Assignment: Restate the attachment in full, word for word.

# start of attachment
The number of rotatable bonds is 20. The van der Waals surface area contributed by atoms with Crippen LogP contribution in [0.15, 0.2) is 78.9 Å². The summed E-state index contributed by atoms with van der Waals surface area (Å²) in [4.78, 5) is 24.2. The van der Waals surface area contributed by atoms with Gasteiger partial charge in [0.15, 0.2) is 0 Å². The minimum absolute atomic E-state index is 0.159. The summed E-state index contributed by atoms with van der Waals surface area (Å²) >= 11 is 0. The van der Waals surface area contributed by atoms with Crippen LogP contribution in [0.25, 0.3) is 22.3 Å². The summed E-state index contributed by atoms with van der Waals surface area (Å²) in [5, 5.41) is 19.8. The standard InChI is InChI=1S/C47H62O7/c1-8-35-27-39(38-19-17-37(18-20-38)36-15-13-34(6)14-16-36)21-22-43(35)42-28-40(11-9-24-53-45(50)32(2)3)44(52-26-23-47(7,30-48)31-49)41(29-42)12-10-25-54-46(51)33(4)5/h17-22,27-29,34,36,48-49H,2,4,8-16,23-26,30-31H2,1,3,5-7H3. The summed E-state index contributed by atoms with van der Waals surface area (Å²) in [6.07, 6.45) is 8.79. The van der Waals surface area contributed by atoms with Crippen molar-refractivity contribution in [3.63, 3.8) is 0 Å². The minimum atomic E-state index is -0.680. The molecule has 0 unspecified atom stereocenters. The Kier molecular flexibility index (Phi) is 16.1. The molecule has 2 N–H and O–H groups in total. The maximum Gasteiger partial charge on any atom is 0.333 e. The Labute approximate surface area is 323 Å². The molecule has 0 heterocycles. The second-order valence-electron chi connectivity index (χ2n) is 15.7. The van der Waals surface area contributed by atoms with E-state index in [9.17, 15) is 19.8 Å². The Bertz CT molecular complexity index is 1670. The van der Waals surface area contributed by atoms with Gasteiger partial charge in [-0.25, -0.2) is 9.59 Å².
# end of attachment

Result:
The number of rotatable bonds is 20. The van der Waals surface area contributed by atoms with Crippen LogP contribution in [0.15, 0.2) is 78.9 Å². The summed E-state index contributed by atoms with van der Waals surface area (Å²) in [4.78, 5) is 24.2. The van der Waals surface area contributed by atoms with Gasteiger partial charge in [0.15, 0.2) is 0 Å². The minimum absolute atomic E-state index is 0.159. The summed E-state index contributed by atoms with van der Waals surface area (Å²) >= 11 is 0. The van der Waals surface area contributed by atoms with Crippen LogP contribution in [0.25, 0.3) is 22.3 Å². The summed E-state index contributed by atoms with van der Waals surface area (Å²) in [5, 5.41) is 19.8. The standard InChI is InChI=1S/C47H62O7/c1-8-35-27-39(38-19-17-37(18-20-38)36-15-13-34(6)14-16-36)21-22-43(35)42-28-40(11-9-24-53-45(50)32(2)3)44(52-26-23-47(7,30-48)31-49)41(29-42)12-10-25-54-46(51)33(4)5/h17-22,27-29,34,36,48-49H,2,4,8-16,23-26,30-31H2,1,3,5-7H3. The summed E-state index contributed by atoms with van der Waals surface area (Å²) in [6.07, 6.45) is 8.79. The van der Waals surface area contributed by atoms with Crippen molar-refractivity contribution in [3.63, 3.8) is 0 Å². The minimum atomic E-state index is -0.680. The molecule has 0 unspecified atom stereocenters. The Kier molecular flexibility index (Phi) is 16.1. The molecule has 2 N–H and O–H groups in total. The maximum Gasteiger partial charge on any atom is 0.333 e. The Labute approximate surface area is 323 Å². The molecule has 0 heterocycles. The second-order valence-electron chi connectivity index (χ2n) is 15.7. The van der Waals surface area contributed by atoms with E-state index in [9.17, 15) is 19.8 Å². The Bertz CT molecular complexity index is 1670. The van der Waals surface area contributed by atoms with Gasteiger partial charge in [-0.25, -0.2) is 9.59 Å².